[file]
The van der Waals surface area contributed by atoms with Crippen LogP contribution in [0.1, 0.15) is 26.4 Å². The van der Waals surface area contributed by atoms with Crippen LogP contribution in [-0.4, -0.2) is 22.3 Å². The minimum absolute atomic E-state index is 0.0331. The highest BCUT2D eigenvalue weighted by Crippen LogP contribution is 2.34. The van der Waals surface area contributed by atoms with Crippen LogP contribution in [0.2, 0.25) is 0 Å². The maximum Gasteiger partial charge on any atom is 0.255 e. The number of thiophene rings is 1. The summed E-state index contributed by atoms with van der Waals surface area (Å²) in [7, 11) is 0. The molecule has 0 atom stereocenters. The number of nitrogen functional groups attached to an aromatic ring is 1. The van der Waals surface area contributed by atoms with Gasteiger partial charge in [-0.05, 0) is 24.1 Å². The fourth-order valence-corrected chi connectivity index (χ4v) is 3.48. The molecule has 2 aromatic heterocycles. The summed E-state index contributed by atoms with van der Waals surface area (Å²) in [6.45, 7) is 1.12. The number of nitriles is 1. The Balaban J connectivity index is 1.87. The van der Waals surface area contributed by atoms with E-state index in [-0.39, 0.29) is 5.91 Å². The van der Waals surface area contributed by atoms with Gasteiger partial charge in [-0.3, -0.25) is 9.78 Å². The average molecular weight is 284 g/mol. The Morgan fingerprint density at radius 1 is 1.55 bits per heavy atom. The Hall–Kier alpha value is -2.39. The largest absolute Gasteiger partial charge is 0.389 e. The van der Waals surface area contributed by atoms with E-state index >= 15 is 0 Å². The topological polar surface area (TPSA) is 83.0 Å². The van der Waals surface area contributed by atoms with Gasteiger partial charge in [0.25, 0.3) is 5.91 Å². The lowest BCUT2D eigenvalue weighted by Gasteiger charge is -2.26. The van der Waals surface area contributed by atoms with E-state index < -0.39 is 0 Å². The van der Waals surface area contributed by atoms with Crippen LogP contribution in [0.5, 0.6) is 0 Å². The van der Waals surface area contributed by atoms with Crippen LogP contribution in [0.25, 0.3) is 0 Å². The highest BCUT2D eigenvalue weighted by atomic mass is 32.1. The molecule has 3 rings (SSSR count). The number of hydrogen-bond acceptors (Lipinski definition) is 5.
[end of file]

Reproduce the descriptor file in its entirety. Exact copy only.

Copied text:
The van der Waals surface area contributed by atoms with Crippen LogP contribution in [0.1, 0.15) is 26.4 Å². The van der Waals surface area contributed by atoms with Crippen LogP contribution in [-0.4, -0.2) is 22.3 Å². The minimum absolute atomic E-state index is 0.0331. The highest BCUT2D eigenvalue weighted by Crippen LogP contribution is 2.34. The van der Waals surface area contributed by atoms with Crippen LogP contribution in [0.2, 0.25) is 0 Å². The maximum Gasteiger partial charge on any atom is 0.255 e. The number of thiophene rings is 1. The summed E-state index contributed by atoms with van der Waals surface area (Å²) in [7, 11) is 0. The molecule has 0 atom stereocenters. The number of nitrogen functional groups attached to an aromatic ring is 1. The van der Waals surface area contributed by atoms with Gasteiger partial charge in [-0.05, 0) is 24.1 Å². The fourth-order valence-corrected chi connectivity index (χ4v) is 3.48. The molecule has 2 aromatic heterocycles. The summed E-state index contributed by atoms with van der Waals surface area (Å²) in [6.45, 7) is 1.12. The number of nitriles is 1. The Balaban J connectivity index is 1.87. The van der Waals surface area contributed by atoms with E-state index in [-0.39, 0.29) is 5.91 Å². The van der Waals surface area contributed by atoms with Gasteiger partial charge in [-0.3, -0.25) is 9.78 Å². The average molecular weight is 284 g/mol. The Morgan fingerprint density at radius 1 is 1.55 bits per heavy atom. The Hall–Kier alpha value is -2.39. The largest absolute Gasteiger partial charge is 0.389 e. The van der Waals surface area contributed by atoms with E-state index >= 15 is 0 Å². The topological polar surface area (TPSA) is 83.0 Å². The van der Waals surface area contributed by atoms with Gasteiger partial charge in [0.25, 0.3) is 5.91 Å². The lowest BCUT2D eigenvalue weighted by Gasteiger charge is -2.26. The van der Waals surface area contributed by atoms with E-state index < -0.39 is 0 Å². The van der Waals surface area contributed by atoms with Crippen LogP contribution in [0.5, 0.6) is 0 Å². The van der Waals surface area contributed by atoms with Crippen LogP contribution in [0.25, 0.3) is 0 Å². The highest BCUT2D eigenvalue weighted by atomic mass is 32.1. The molecule has 3 rings (SSSR count). The number of hydrogen-bond acceptors (Lipinski definition) is 5.